It’s been over two years since I published an article on the Econsultancy blog entitled: Are
retailers following best practice to improve conversion rates?
article I was specifically looking at the checkout processes of a variety
of retailers, and in particular whether or not they have enclosed (or in other words
removed site wide elements and distractions to focus the user) the process.
In this article I have revisited the retailers who featured in this
article to see which of the retailers who didn’t enclose their checkouts then are now using this approach .
Enclosing the checkout is an approach I almost always
recommend my retail clients adopt as a primary way of improving their
checkout funnel conversion rate.
What constitutes usability best practice for e-commerce? In fact, what makes something/anything 'best practice'?
I’m the first one to say that I regularly refer to ‘usability best practice’ and best practice is certainly a phrase used often enough by Econsultancy. I thought it would be worth starting a discussion on what you think when they hear this term, and what you feel justifies having the label ‘best practice’.
Or perhaps you feel it should just be banished from our industry!
No matter how many times I am involved in user testing sessions, I never stop learning about people's browsing habits and the different aspects of a company’s proposition that affect how people respond to a given website.
Recently we have carried out two days of user testing for a high street retailer, and although these aren’t groundbreaking, what follows are nine key online shopping insights that all nine women (there should have been 10 but we had a late no-show) who took part provided during the test sessions.
Shopping baskets (or shopping carts) are a key part of the customer journey when shopping online. They are a gateway for visitors into your checkout process.
Retailers can choose to provide visitors with a wide range of information, links and other potential distractions, or alternatively they can keep their shopping basket minimal to focus purely on checking out.
Based upon my experience of working with a range of blue chip retailers over the last 10 years, there are a variety of best practice techniques and types of information to display in order to encourage visitors to proceed from the shopping basket to the checkout process.
In addition, retailers should look at answering as many customer questions as possible before they enter the checkout process, paving the way for a simple checkout that is a formality for most visitors.
In an ideal world most, if not all, retailers would like their new customers to register when they place their first order, thus opening up the potential of a building a more meaningful long-term relationship with the customer.
Unfortunately most new customers want to avoid registering and just checkout as quickly as possible, so how can retailers encourage more registrations without deterring customers?
You may be focused on improving the conversion rate for your website, or simply wanting to ensure that your visitors can quickly get an idea of what you do and offer.
Whatever your goals, having a clear proposition and call to action are two areas that can have a positive impact on your business performance.
In this post I will be talking about a web application that you can use to help you and your business gain invaluable insights from end users.
OK so the idea of segmenting your customers and prospects isn't breaking news. What would make for some interesting headlines would be the percentage of businesses using segmentation effectively.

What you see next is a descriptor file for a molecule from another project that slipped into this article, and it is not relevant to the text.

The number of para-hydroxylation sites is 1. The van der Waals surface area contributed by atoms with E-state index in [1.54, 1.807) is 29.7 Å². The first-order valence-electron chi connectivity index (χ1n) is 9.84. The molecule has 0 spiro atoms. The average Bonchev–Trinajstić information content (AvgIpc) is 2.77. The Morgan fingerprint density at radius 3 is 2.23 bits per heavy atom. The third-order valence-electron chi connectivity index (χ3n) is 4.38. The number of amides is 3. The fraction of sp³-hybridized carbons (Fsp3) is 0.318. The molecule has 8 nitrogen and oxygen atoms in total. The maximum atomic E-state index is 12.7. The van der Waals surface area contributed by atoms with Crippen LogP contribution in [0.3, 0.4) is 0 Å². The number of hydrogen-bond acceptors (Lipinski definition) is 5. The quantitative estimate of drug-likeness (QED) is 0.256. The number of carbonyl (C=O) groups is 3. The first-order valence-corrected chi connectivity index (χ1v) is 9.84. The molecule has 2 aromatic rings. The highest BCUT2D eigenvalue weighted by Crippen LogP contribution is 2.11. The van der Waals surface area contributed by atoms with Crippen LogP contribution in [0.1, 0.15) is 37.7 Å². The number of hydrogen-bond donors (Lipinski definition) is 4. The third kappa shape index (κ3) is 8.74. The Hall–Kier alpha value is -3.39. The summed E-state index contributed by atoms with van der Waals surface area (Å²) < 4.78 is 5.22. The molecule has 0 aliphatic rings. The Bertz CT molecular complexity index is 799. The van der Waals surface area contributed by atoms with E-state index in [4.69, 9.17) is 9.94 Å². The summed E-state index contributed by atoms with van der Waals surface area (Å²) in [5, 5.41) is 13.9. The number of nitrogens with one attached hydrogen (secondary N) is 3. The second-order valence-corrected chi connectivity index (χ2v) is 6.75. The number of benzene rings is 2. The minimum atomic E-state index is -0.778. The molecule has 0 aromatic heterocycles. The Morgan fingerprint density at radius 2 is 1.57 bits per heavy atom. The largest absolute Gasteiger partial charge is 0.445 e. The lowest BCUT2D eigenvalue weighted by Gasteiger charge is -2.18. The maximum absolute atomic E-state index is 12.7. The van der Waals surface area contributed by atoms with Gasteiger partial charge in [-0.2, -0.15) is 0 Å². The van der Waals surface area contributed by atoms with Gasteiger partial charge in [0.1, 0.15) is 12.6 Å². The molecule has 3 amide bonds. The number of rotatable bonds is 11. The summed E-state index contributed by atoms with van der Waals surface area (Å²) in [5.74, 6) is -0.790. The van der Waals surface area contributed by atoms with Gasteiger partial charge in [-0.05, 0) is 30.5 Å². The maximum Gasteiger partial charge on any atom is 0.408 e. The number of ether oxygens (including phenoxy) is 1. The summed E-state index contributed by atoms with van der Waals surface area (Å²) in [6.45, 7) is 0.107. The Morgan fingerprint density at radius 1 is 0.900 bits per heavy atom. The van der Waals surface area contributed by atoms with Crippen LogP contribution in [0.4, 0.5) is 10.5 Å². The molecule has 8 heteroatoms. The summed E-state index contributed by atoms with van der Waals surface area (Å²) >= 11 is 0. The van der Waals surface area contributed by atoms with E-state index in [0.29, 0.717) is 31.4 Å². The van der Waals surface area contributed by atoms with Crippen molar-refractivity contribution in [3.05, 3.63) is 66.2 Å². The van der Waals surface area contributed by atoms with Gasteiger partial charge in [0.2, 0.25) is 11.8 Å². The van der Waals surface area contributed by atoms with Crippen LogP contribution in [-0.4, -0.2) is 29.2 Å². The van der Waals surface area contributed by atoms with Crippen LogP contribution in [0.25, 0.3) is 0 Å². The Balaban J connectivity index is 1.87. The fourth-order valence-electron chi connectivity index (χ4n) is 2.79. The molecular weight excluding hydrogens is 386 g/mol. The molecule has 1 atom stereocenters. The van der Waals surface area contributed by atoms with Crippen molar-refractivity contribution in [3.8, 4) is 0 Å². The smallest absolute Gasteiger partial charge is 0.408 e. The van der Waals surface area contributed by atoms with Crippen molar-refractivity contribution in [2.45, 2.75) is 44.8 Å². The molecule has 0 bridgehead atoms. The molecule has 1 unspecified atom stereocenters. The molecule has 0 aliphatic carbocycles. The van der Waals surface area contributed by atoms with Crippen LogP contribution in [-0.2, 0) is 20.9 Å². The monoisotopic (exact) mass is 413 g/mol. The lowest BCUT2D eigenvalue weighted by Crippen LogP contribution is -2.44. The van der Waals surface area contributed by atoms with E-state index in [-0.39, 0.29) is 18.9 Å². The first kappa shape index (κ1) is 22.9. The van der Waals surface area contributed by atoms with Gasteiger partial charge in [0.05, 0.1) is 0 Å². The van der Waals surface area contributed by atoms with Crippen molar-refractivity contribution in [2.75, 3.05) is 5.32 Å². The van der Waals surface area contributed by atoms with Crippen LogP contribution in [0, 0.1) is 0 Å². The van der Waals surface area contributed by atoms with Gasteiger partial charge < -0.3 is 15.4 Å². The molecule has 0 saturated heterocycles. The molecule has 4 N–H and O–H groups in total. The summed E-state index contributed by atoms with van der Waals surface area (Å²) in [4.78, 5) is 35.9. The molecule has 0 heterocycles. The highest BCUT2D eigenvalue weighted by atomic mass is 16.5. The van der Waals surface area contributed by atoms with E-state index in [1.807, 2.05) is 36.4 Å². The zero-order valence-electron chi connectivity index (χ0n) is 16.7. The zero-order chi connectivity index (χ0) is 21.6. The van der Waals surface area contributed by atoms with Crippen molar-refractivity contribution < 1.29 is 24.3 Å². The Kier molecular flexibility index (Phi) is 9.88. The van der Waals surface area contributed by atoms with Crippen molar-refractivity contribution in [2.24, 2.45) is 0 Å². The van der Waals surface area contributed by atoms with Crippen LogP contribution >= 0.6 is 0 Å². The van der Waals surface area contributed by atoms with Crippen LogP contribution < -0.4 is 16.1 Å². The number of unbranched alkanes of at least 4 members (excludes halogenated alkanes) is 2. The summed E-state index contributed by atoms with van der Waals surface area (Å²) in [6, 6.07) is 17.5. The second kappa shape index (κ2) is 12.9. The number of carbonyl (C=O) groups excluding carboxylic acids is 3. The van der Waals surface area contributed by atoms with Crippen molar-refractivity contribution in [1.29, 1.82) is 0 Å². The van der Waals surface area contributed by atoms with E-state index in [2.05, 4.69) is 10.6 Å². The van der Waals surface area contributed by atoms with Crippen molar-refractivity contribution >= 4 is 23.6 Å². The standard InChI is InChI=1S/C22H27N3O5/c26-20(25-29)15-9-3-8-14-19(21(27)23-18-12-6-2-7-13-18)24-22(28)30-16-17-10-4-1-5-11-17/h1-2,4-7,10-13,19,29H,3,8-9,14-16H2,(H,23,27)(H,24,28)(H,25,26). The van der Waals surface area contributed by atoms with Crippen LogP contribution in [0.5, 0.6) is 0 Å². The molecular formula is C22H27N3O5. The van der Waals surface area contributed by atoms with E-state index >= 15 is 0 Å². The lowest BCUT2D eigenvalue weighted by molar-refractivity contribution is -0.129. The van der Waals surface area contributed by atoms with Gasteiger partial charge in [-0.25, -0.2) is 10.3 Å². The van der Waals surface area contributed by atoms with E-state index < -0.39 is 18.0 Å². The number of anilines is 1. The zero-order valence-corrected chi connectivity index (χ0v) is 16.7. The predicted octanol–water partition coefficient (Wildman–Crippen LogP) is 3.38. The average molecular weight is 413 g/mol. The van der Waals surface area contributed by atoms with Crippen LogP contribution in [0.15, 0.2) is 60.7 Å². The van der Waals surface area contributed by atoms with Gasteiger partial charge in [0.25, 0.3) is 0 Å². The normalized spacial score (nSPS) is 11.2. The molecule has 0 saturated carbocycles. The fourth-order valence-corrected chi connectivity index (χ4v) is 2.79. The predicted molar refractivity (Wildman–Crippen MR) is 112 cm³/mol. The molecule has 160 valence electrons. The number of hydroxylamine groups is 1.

With this in mind, and with the continued increase in knowledge based content around social media and the importance to businesses being published online, I've taken a step back.
With the continued growth of online shopping, and with new pureplay
retailers entering the market looking for new opportunities, I would
expect that the biggest players would be leading the way in terms of
With the upcoming Online Fashion 100 event in London that I'll be
attending, I have taken a look at some of the biggest players in the
fashion industry, both pureplay retailers and high street retailers.
was particularly interested to look at key areas of their online
customer experience to find out:
1) how well some of these brands are
are delivering intelligent and meaningful cross-sell and up-sells to
drive higher average order values, and...
2) which retailers are potentially
losing sales due to a lack of focus on the full customer experience,
right through to the end of the checkout process.
If ever a retailer could get away with having exceptional cross-selling
and up-selling functionality, yet provide a new visitor checkout
process and web forms that break many usability rules, Amazon is certainly one of them. On the other hand one of Amazon's competitors, The Book
Depository, certainly appears to focus more on providing better
usability throughout the buying journey, especially for new customers.
Following the recent e-commerce training course I delivered for
Econsultancy, the usability benchmarking that is part of the course
threw up some really interesting market insights. Although many
retailers are featured in the course, providing examples of good and
bad e-tail usability and best practice, I purposely refrained from
Now with our economy firmly in a recession, most retailers no longer have the types of budgets available to replatform. Instead, 2009 will be a year for improving their existing platforms, trying to increase conversion rates, average order values and returning visitor numbers.
So with this primary drive to improve performance, are retailers doing all that they can? Are retailers following best practice to help more visitors complete the buying process, and are retailers removing usability barriers to ensure that in such competitive times visitors aren’t encouraged to find reasons why they shouldn’t complete their purchase?